The organization of conservation districts in Tennessee began June 13th 1940 with the creation of Sumner County and Lauderdale County SCDs. By 1959, with the creation of the Lake County SCD on September 9th, all 95 counties in Tennessee had formed soil conservation districts.
The Madison County Soil Conservation District is a corporate and political subdivision of Tennessee. Organized July 10th, 1941 by the state soil conservation committee at the request of Madison County landowners, the district became the tenth soil conservation district to be formed in Tennessee. It received its charter from the state on October 1st, 1941. The original board was composed of Tom Lewis, C. O. Hopper, J. Harris Smith, N.T. Mayo, and Roy Ozier. Organized in accordance with the purposes, provisions, power and restrictions set forth within the Tennessee Soil Conservation District law the district geographical and policital boundaries are the same as those of Madison County, comprising some 358,000 acres of land and water. The district is one of 95 such districts in the state and one of 3,000 districts across the country.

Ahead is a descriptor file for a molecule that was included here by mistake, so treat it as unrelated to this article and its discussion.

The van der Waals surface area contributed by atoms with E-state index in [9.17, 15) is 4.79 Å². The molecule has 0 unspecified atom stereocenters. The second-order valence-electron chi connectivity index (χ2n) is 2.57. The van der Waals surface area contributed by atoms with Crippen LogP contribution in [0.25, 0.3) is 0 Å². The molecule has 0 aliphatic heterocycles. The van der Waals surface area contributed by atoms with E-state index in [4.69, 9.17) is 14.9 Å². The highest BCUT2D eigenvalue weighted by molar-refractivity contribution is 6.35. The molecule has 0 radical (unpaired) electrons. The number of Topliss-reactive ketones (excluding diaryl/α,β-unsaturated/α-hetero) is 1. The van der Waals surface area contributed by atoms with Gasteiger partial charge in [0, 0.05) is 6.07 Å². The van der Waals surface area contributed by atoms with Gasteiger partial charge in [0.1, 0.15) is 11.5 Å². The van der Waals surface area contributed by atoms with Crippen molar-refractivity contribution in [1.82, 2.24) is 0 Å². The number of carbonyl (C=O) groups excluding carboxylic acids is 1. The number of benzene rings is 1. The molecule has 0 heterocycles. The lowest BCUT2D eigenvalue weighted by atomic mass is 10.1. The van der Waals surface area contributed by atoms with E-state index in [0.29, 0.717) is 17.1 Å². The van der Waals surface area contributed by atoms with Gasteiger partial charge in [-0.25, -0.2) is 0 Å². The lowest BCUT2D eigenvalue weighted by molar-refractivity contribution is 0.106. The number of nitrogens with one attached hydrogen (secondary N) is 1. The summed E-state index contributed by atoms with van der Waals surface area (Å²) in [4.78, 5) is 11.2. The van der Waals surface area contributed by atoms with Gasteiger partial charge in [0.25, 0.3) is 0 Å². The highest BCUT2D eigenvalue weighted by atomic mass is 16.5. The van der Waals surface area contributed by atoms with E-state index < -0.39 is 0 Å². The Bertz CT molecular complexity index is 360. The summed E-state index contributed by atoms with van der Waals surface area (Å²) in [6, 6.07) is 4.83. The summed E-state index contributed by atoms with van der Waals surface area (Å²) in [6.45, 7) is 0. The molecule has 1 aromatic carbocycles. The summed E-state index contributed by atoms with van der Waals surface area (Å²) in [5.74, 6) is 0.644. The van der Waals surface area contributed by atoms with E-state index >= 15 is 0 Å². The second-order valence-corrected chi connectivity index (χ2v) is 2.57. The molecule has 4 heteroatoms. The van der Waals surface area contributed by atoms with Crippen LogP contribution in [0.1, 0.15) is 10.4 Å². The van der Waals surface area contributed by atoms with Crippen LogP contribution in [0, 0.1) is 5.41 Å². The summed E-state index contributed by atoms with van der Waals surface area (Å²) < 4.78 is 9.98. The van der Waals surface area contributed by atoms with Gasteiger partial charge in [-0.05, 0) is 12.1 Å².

The District does much to promote conservation but its primary function is as an intermediary between owners of privately owned agricultural property and the Federal Government, wherein, through cooperating agreements between the District and private landowners, the Natural Resources Conservation Service (NRCS), an agency of the Federal Government under USDA will provide certain technical services and financial aid to assist private landowners with the prevention and reduction of soil erosion and with the conservation of soil related natural resources.